Recent methodological developments for a Hardy-Weinberg analysis of X-chromosomal variants

Author

Graffelman, J.; Weir, B.; Ginebra, J.; Puig, X.

Type of activity

Presentation of work at congresses

Name of edition

International Biometric Conference

Date of publication

2018

Presentation's date

2018-07-12

Book of congress proceedings

Proceedings' Book IBC Barcelona 2018

First page

314

Last page

314

Abstract

Hardy-Weinberg equilibrium is a fundamental genetic principle, and assumed in many methods in statistical genetics. Genome-wide genetic studies typically test millions of genetic variants for equilibrium by exact test procedures, as part of a quality control procedure. X-chromosomal variants, for which males have only one copy, have hitherto been analysed by testing equilibrium in females only. This discards one third of the X chromosomes of the sample, and ignores the fact that equilibrium may ...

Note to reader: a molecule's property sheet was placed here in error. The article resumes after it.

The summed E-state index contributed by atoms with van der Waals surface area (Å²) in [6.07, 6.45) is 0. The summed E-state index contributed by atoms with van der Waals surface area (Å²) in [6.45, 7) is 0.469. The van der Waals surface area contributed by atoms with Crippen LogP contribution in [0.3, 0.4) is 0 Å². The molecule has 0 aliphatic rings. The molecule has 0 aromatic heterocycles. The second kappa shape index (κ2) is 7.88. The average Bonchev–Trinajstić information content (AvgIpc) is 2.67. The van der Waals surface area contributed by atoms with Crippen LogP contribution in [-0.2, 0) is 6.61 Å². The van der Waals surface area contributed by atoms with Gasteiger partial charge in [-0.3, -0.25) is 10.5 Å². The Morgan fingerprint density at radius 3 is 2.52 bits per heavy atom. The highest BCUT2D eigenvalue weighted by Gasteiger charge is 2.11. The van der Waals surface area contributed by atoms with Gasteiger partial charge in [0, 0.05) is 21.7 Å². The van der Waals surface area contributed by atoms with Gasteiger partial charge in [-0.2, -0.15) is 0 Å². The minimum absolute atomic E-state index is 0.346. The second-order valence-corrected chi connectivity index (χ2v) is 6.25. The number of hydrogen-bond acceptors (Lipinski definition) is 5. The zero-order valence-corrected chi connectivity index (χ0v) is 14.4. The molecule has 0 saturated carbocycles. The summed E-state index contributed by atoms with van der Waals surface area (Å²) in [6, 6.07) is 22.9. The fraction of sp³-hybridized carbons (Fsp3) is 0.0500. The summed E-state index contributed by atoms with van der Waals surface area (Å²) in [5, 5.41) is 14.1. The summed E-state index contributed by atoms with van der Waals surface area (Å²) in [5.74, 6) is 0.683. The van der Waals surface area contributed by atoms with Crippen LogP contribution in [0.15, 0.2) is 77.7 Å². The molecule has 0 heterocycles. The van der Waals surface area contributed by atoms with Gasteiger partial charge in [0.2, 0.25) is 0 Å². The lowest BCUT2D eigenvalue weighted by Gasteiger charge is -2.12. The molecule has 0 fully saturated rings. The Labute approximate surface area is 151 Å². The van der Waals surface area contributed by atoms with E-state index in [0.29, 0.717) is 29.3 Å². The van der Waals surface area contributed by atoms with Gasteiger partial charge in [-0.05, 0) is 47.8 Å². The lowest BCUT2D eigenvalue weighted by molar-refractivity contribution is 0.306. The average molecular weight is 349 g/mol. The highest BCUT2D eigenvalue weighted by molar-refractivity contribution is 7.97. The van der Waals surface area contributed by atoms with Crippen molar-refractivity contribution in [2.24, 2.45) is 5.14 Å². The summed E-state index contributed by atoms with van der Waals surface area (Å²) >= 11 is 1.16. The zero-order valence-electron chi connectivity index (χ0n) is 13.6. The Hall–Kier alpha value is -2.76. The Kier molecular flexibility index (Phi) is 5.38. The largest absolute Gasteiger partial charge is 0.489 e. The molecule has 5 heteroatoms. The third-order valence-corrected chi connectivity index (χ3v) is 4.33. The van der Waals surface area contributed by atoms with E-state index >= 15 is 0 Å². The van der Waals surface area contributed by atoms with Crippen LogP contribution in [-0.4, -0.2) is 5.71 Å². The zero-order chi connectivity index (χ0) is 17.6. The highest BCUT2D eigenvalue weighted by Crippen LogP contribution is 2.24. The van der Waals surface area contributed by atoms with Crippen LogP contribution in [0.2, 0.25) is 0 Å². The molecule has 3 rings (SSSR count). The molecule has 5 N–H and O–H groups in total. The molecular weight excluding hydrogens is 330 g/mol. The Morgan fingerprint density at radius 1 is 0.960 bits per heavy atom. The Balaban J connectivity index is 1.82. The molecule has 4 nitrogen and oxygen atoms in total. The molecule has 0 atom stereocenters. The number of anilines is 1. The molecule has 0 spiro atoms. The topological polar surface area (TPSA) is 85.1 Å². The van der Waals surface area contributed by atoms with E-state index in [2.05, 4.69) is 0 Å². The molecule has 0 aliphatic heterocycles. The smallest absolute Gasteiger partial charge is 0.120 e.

Hardy-Weinberg equilibrium is a fundamental genetic principle, and assumed in many methods in statistical genetics. Genome-wide genetic studies typically test millions of genetic variants for equilibrium by exact test procedures, as part of a quality control procedure. X-chromosomal variants, for which males have only one copy, have hitherto been analysed by testing equilibrium in females only. This discards one third of the X chromosomes of the sample, and ignores the fact that equilibrium may not hold due to differences in allele frequencies between the sexes. Exact, chi-square and permutation procedures that include males, and that jointly test Hardy-Weinberg proportions and equality of allele frequencies in the sexes, have therefore been developed (Graffelman & Weir, 2016). For the autosomes, the equality of allele frequencies is usually assumed, but a similar joint testing framework can be designed (Graffelman & Weir, 2017). Recently, the joint exact procedure has been extended to the case of multiple alleles, which poses important computational challenges due to the increased number of tables of possible outcomes (Graffelman & Weir, 2017). The joint consideration of equilibrium proportions and allele frequencies of both sexes implies several possible scenarios for a genetic variant. These scenarios are conveniently displayed in ternary diagrams that stratify for gender. The multiple scenarios can be compared by a pairwise likelihood ratio approach, or by Bayesian test procedures (Puig, Ginebra & Graffelman, 2017). Some examples of the new methods, using data from the 1,000 genomes project, are presented. References: Graffelman, J. and Weir, B.S. (2016) Testing for Hardy-Weinberg equilibrium at biallelic genetic markers on the X chromosome. Heredity 116(6): 558-568. doi: 10.1038/hdy.2016.20 Graffelman, J. and Weir, B.S. (2017) On the testing of Hardy-Weinberg proportions and equality of allele frequencies in males and females at bi-allelic genetic markers. Genetic Epidemiology 1-15. doi: http://dx.doi.org/10.1002/gepi.22079 Puig, X., Ginebra, J. and Graffelman, J. (2017) A Bayesian test for Hardy-Weinberg equilibrium of bi-allelic X-chromosomal markers. Heredity. doi: 10.1038/hdy.2017.30 Graffelman, J. and Weir, B.S. (2017) Multi-allelic exact tests for Hardy-Weinberg equilibrium that account for gender. Molecular Ecology Resources. doi: 10.1111/1755-0998.12748